Se eu 'imitar' um sotaque americano numa reunião polícia séria, eu acho que ninguém vai dizer que foi uma 'imitação', mas que eu 'fiz' um sotaque americano.


Mas como é que você poderia "fazer" um sotaque sem imitar aquele mesmo sotaque? A única diferença é a intenção. Talvez quando você faz o sotaque comicamente você exagera algumas características demais, mas isso significa que você pelo menos sabe quais são as características pra exgerar. É só fazer uma versão mais fraca disso e pronto, você está falando como um nativo.

Osias wrote:Mas eu li um blogueiro uma vez dizer que o segredo pra aprender uma língua era ir imitando o sotaque (comicamente) 24 horas por dia até perder a graça e você sem perceber estar fazendo o sotaque a sério.


É isso mesmo. O fato de você achar cômico o sotaque é talvez o problema, que você acha estranho falar imitando os nativos. Mas quando você para pra pensar, não é ainda mais estranho falar a língua sem usar o sotaque que os nativos usam? Faz parte da língua também, né? Para mim, perderia a graça de falar a língua se eu não conseguisse falar com o sotaque.

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Re: Random language thread 6

Postby Osias » 2019-05-25, 12:28

Tudo isso tem a ver com o uso da palavra 'imitar' como estou acostumado a ouvir, ela tem um sentido mais cômico quando se trata de imitar pessoas ou sotaques.
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Re: Random language thread 6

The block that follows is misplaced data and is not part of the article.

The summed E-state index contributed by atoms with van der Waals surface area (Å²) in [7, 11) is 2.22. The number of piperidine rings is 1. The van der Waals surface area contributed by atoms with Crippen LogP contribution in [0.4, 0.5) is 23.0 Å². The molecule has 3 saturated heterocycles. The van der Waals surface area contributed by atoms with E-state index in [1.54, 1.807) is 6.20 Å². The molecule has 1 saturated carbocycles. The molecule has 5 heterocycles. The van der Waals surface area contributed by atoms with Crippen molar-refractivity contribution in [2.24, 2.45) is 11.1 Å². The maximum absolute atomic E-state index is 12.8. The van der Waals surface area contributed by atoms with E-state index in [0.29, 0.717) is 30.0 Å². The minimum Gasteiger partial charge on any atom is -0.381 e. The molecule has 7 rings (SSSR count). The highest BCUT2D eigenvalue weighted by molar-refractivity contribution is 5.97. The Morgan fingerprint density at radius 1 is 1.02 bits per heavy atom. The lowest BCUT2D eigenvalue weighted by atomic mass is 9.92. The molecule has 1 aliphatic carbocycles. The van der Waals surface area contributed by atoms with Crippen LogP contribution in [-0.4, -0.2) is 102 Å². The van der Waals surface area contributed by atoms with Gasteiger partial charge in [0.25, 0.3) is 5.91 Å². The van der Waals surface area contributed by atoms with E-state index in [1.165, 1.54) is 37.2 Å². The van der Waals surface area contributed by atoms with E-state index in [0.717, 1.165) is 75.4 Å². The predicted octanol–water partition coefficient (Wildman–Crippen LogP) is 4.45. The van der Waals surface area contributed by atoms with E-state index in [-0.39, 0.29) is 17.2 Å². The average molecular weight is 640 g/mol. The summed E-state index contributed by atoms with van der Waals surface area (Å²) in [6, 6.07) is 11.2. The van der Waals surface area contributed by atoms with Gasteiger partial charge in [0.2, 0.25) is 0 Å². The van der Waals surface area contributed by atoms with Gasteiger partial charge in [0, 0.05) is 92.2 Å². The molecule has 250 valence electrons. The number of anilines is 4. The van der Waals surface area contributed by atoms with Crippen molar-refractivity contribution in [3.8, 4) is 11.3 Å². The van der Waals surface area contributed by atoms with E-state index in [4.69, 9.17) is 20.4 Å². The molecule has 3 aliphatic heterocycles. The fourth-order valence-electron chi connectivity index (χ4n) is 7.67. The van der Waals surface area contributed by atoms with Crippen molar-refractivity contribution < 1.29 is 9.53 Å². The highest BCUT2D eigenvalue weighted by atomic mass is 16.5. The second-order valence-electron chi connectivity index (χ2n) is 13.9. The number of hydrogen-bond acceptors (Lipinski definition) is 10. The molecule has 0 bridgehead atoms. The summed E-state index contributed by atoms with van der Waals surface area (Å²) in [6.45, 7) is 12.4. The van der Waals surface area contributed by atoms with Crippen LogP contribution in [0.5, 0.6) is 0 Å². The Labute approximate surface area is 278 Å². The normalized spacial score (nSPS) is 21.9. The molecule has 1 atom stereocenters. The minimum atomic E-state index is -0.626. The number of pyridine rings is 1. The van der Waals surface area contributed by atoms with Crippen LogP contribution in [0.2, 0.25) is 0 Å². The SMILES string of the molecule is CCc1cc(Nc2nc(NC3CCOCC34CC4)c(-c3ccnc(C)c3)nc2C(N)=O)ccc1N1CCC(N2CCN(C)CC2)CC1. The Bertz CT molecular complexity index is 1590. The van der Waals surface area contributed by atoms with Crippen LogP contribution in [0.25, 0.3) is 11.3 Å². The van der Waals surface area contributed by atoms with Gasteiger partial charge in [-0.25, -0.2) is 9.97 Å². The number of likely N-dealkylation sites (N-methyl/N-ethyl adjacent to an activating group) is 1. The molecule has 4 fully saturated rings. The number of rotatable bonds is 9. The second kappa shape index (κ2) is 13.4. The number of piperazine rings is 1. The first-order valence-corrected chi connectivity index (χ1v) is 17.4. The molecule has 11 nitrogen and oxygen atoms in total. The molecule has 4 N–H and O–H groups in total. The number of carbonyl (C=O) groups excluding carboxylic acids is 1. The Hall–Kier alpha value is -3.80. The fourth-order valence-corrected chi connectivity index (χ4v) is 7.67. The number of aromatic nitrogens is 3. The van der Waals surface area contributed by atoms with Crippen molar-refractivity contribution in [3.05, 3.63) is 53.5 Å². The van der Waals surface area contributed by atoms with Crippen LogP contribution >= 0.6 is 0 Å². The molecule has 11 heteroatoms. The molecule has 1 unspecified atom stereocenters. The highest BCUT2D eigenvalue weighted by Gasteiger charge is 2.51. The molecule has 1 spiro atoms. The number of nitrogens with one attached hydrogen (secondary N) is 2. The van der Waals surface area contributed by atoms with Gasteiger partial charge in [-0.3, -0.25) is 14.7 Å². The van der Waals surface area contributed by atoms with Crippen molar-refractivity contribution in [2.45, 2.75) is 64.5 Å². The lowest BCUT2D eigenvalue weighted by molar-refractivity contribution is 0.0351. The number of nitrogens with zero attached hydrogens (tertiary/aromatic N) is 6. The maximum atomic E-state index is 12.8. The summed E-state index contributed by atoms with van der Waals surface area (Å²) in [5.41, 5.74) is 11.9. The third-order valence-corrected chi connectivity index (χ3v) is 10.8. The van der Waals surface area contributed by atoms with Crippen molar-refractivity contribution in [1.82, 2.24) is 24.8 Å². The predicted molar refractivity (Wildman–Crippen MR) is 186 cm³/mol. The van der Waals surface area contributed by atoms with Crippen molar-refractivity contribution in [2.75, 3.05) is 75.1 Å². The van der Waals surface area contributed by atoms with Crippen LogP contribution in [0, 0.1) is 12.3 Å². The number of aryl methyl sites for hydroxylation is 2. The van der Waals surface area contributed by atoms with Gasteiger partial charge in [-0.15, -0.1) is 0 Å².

Postby vijayjohn » 2019-05-25, 16:28

I did just a little bit of job hunting recently and tried to apply for a few jobs for teaching English in China. Then all of a sudden, I got five six e-mails (and counting) in my inbox, which I'm honestly kind of scared to respond to just because I'm shocked. I kind of knew English teachers were in high demand in China, but I didn't know the demand was that high. :shock:

Hopefully it's not some kind of hoax. :P

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Re: Random language thread 6

Postby OldBoring » 2019-05-25, 16:37

vijayjohn wrote:I did just a little bit of job hunting recently and tried to apply for a few jobs for teaching English in China. Then all of a sudden, I got five six e-mails (and counting) in my inbox, which I'm honestly kind of scared to respond to just because I'm shocked. I kind of knew English teachers were in high demand in China, but I didn't know the demand was that high. :shock:

Hopefully it's not some kind of hoax. :P

They recently issued a law that only people from native English speaking countries can be English teachers. Americans especially are in high demand, as most people want to learn American English.